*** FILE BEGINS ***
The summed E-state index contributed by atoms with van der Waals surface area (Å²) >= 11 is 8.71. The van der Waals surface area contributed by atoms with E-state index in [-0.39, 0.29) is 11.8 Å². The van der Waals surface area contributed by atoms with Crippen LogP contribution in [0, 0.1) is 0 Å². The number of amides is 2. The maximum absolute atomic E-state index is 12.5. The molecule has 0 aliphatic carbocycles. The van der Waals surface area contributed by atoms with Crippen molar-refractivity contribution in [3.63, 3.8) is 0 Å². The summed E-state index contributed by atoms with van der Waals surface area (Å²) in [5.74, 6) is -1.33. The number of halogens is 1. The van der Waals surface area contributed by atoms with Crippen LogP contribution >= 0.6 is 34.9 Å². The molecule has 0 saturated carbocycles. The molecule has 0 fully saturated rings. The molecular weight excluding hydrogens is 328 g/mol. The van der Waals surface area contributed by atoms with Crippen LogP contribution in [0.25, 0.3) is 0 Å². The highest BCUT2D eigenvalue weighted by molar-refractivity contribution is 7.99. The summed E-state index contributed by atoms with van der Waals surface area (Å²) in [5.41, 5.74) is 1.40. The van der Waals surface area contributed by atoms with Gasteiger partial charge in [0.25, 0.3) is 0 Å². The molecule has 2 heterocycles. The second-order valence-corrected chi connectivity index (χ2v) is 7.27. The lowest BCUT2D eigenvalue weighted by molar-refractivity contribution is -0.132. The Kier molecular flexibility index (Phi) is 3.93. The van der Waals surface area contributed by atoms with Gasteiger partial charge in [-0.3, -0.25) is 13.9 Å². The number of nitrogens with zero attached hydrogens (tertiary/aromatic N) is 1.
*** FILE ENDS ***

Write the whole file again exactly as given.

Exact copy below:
The summed E-state index contributed by atoms with van der Waals surface area (Å²) >= 11 is 8.71. The van der Waals surface area contributed by atoms with E-state index in [-0.39, 0.29) is 11.8 Å². The van der Waals surface area contributed by atoms with Crippen LogP contribution in [0, 0.1) is 0 Å². The number of amides is 2. The maximum absolute atomic E-state index is 12.5. The molecule has 0 aliphatic carbocycles. The van der Waals surface area contributed by atoms with Crippen molar-refractivity contribution in [3.63, 3.8) is 0 Å². The summed E-state index contributed by atoms with van der Waals surface area (Å²) in [5.74, 6) is -1.33. The number of halogens is 1. The van der Waals surface area contributed by atoms with Crippen LogP contribution >= 0.6 is 34.9 Å². The molecule has 0 saturated carbocycles. The molecule has 0 fully saturated rings. The molecular weight excluding hydrogens is 328 g/mol. The van der Waals surface area contributed by atoms with Crippen LogP contribution in [0.25, 0.3) is 0 Å². The highest BCUT2D eigenvalue weighted by molar-refractivity contribution is 7.99. The summed E-state index contributed by atoms with van der Waals surface area (Å²) in [5.41, 5.74) is 1.40. The van der Waals surface area contributed by atoms with Gasteiger partial charge in [0.25, 0.3) is 0 Å². The molecule has 2 heterocycles. The second-order valence-corrected chi connectivity index (χ2v) is 7.27. The lowest BCUT2D eigenvalue weighted by molar-refractivity contribution is -0.132. The Kier molecular flexibility index (Phi) is 3.93. The van der Waals surface area contributed by atoms with Gasteiger partial charge in [-0.3, -0.25) is 13.9 Å². The number of nitrogens with zero attached hydrogens (tertiary/aromatic N) is 1.